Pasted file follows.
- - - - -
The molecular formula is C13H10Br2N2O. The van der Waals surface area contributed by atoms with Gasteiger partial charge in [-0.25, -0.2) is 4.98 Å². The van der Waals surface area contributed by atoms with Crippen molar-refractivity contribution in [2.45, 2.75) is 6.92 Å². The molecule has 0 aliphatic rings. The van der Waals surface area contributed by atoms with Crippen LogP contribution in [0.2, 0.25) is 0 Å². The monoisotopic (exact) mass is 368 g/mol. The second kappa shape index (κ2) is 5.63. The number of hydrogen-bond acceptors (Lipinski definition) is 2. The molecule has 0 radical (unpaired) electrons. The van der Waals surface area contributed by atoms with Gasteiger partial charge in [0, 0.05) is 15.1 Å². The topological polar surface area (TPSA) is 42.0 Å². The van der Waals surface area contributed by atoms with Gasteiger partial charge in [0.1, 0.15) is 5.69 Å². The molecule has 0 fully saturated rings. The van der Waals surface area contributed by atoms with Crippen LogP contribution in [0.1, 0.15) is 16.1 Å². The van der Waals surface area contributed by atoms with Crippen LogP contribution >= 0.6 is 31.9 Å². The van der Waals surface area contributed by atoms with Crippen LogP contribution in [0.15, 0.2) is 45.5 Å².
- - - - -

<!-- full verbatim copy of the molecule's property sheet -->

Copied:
The molecular formula is C13H10Br2N2O. The van der Waals surface area contributed by atoms with Gasteiger partial charge in [-0.25, -0.2) is 4.98 Å². The van der Waals surface area contributed by atoms with Crippen molar-refractivity contribution in [2.45, 2.75) is 6.92 Å². The molecule has 0 aliphatic rings. The van der Waals surface area contributed by atoms with Crippen LogP contribution in [0.2, 0.25) is 0 Å². The monoisotopic (exact) mass is 368 g/mol. The second kappa shape index (κ2) is 5.63. The number of hydrogen-bond acceptors (Lipinski definition) is 2. The molecule has 0 radical (unpaired) electrons. The van der Waals surface area contributed by atoms with Gasteiger partial charge in [0, 0.05) is 15.1 Å². The topological polar surface area (TPSA) is 42.0 Å². The van der Waals surface area contributed by atoms with Gasteiger partial charge in [0.1, 0.15) is 5.69 Å². The molecule has 0 fully saturated rings. The van der Waals surface area contributed by atoms with Crippen LogP contribution in [0.1, 0.15) is 16.1 Å². The van der Waals surface area contributed by atoms with Crippen LogP contribution >= 0.6 is 31.9 Å². The van der Waals surface area contributed by atoms with Crippen LogP contribution in [0.15, 0.2) is 45.5 Å².